Is Excess Stock Costing Your Dealership?
Excess stock, in a typical parts operation, is often overlooked and very rarely attacked for the reason that most excess inventory consists of faster moving items such as oil filters, air filters, spark plugs, cabin filters, and brake pads. It’s easy to over-order these items, either to make sure you don’t run out or to get a larger discount for volume purchasing. In either case, excess inventory can be considered “idle capital”. In many instances, this type of idle capital can make “Months No Sale” reports look better than they actually are, but the reality is that while that popular oil filter will almost assuredly stay in the zero (0) months no sale category, you could have a year’s supply of them on hand, dragging down inventory performance by taking up valuable space in the parts department that could be used for other parts!
Idle Capital is an investment in your inventory that’s not needed to generate profit. These are parts that did not meet your phase-in criteria, parts that have aged over 12 months, exceed best stocking levels or high days supply settings in your system. Idle Capital at most dealerships is excess, forced, technical and obsolete inventory.
Excess inventory is defined as those parts that have an on-hand quantity that exceeds your calculated Best Stocking Levels.
To break this down, let’s assume that the low days supply setting on a particular part is 15 days (best reorder point). Therefore, on this part, your reorder point would be 15 and the system would wait for this part to sell down to 15 before ordering the 15 needed to get back up to it’s best stocking level of 30.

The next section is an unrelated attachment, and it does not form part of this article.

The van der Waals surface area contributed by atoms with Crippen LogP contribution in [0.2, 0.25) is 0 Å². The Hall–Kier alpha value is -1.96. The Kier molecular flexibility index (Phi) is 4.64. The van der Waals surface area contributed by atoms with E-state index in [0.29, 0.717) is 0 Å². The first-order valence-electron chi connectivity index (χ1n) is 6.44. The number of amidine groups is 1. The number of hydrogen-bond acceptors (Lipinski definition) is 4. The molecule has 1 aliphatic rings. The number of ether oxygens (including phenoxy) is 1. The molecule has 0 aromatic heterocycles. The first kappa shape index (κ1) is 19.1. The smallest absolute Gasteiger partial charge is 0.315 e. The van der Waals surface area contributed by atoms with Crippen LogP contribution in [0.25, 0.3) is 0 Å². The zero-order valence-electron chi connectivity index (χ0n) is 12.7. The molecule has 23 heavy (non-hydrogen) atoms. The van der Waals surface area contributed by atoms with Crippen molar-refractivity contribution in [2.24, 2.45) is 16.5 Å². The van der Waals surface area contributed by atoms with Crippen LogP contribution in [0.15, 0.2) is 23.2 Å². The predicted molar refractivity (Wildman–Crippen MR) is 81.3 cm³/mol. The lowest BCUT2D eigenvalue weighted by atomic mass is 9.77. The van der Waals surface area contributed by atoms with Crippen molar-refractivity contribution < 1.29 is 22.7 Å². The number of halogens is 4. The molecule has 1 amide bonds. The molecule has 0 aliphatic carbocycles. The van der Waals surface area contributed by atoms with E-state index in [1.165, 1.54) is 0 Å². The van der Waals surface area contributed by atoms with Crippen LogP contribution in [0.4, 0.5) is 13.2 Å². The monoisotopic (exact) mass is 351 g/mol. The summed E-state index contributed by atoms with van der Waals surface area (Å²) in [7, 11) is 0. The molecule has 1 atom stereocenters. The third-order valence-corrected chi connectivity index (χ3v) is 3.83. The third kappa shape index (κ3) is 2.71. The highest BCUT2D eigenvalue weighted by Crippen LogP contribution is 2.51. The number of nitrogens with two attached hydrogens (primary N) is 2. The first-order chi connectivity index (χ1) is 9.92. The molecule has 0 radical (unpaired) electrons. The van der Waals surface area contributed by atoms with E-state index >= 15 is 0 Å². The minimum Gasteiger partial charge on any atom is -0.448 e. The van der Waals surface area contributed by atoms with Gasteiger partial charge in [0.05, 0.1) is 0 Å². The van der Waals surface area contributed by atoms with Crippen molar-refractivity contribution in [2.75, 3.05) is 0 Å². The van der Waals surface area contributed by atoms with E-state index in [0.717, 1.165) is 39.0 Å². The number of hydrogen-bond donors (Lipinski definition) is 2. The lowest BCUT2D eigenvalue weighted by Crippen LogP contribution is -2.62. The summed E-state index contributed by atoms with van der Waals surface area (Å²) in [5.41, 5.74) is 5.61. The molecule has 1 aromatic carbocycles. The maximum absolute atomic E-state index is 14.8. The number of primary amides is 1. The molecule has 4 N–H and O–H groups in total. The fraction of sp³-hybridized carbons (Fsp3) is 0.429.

Now, let’s assume:
- The current quantity on hand is 150
- The cost is $3.00 each.
- The total value of the 30 that are at best stocking level is $90.00.
- The excess 120 filters total to $360.00.
Result: you’ve spent $450 on a 5 month supply of this part when you could have spent$90. And because the parts sell regularly, the $360.00 spent on excess adds to the 0-3 Months No Sale category on reports instead of revealing it as Excess or Idle Capital. Start adding this up and you can have a considerable amount of wasted or idle inventory that looks good but isn’t turning.
Dealerships with large amounts of excess inventory (over 20% of the overall inventory) will usually see that both true and gross turns are low even though obsolete inventory numbers are in line. Dealerships with high gross turns and much lower true turns almost always have too much excess!
A process that closely monitors how excess is created in your parts inventory, followed by swift action can keep excess inventory at low levels, turning Idle Capital into cash for many dealerships.
How much cash is idling in your parts inventory? Need a second opinion? Get in touch!